I am missing some clearer license statement in xcb-util tarball and source files. Four or five of the .c files, from ~15, have some sort of BSD license in header, but dozen of them does not.
In Red Hat BZ https://bugzilla.redhat.com/show_bug.cgi?id=452427 there's ongoing package review for awesome v2, but I wish to update it to v3, which triggers xcb-util.
I feel it will be problem at time of package review of xcb-util (as a new dep for awesome) in case the license is not clear enough.
(Cc-ing Julien -- awesome maintainer/creator and publisher of xcb-0.2.1)
I already put this subject on the table in March, but no further action had been taken at that time.
In the mean time, I got my fdo account and XCB repository access so I might review my patches and apply (some of) them.
In v3 it is still a problem. Now it blocked my package review:
Created attachment 20480 [details] [review]
adds copyright statements and licenses to .c files which need them
made using 'git diff'
Attached please find a patch for this bug. I'm planning to use xcb in a project of mine, and I'd like to contribute something back to xcb. Below are some notes clarifying how the patch was made.
As stated in the original bug report, some files contain license blocks and some don't. Of those that contain the license blocks, the licenses appear to be equivalent. Hence the only problem is figuring out who the authors are for those files without copyright statements. The determination of authorship was made using 'git blame' against a clone of the current master.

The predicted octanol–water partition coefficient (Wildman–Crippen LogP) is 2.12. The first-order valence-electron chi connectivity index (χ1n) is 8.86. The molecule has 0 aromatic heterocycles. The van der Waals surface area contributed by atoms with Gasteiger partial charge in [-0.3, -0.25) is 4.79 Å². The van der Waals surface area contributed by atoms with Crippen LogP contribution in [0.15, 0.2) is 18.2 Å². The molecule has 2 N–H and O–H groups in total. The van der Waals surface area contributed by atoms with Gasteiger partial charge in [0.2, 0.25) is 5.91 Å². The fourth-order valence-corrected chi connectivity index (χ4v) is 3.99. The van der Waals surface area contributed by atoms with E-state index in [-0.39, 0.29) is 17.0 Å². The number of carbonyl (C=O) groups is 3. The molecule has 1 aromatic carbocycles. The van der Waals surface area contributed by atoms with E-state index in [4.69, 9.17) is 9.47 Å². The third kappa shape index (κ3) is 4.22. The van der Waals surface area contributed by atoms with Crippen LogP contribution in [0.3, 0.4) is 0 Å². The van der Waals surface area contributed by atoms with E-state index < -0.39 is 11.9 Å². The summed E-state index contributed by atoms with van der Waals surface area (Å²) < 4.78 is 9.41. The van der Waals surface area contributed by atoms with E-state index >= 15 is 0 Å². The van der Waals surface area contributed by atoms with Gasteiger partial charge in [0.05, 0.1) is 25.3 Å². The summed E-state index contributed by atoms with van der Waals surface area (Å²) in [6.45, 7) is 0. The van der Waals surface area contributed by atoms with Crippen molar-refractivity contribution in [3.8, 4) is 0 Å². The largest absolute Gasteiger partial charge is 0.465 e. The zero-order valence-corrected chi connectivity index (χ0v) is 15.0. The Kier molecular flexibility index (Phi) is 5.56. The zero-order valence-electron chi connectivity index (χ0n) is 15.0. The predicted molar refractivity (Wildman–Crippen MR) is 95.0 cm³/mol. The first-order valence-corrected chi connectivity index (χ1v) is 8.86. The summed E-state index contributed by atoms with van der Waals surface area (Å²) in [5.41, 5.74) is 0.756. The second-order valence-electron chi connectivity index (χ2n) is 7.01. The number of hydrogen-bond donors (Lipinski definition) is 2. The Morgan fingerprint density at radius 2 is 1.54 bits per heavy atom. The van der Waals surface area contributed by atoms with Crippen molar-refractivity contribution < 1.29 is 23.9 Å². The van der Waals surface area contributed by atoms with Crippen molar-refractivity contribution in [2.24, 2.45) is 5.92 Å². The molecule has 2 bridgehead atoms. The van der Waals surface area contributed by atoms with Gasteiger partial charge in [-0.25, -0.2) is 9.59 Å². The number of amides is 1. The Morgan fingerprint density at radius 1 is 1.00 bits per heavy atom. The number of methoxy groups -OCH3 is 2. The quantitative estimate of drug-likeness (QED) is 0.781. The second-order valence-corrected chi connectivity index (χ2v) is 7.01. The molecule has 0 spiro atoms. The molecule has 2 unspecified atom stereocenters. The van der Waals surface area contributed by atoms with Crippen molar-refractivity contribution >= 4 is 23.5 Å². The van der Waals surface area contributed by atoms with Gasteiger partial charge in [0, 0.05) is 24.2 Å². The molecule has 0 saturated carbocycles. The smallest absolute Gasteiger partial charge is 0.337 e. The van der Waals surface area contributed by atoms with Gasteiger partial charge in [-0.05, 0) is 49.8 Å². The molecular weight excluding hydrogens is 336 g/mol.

The license body was taken from the file iccm/icccm.c. There is no particular reason for this except that iccm.c was first on the list of files I looked at. Licenses were only added to files with extension .c, as it appears these are the only files of concern. Any existing license on a file was left alone (except possibly for the copyright character as described below), and the list of authors was not modified on any file which already had a copyright statement.
Note that reply_formats.c originally had only a license "stub" with no body-- it referred to a non-existent COPYING file. The reference to the COPYING file was replaced with the actual license body, and the list of authors was taken from the original copyright stub. That is, the copyright statement was unchanged.
The phrase "Copyright (C|c)" was manually replaced with "Copyright ©", even on files with existing copyright statements and licenses. I believed at the time the appearance of the special symbol actually mattered, but looking back now I think actually it does not. For the case of US law, see http://www.law.cornell.edu/uscode/17/401.html. In any case the change doesn't hurt anything, and it brings the files into closer uniformity, as some already had the proper copyright character.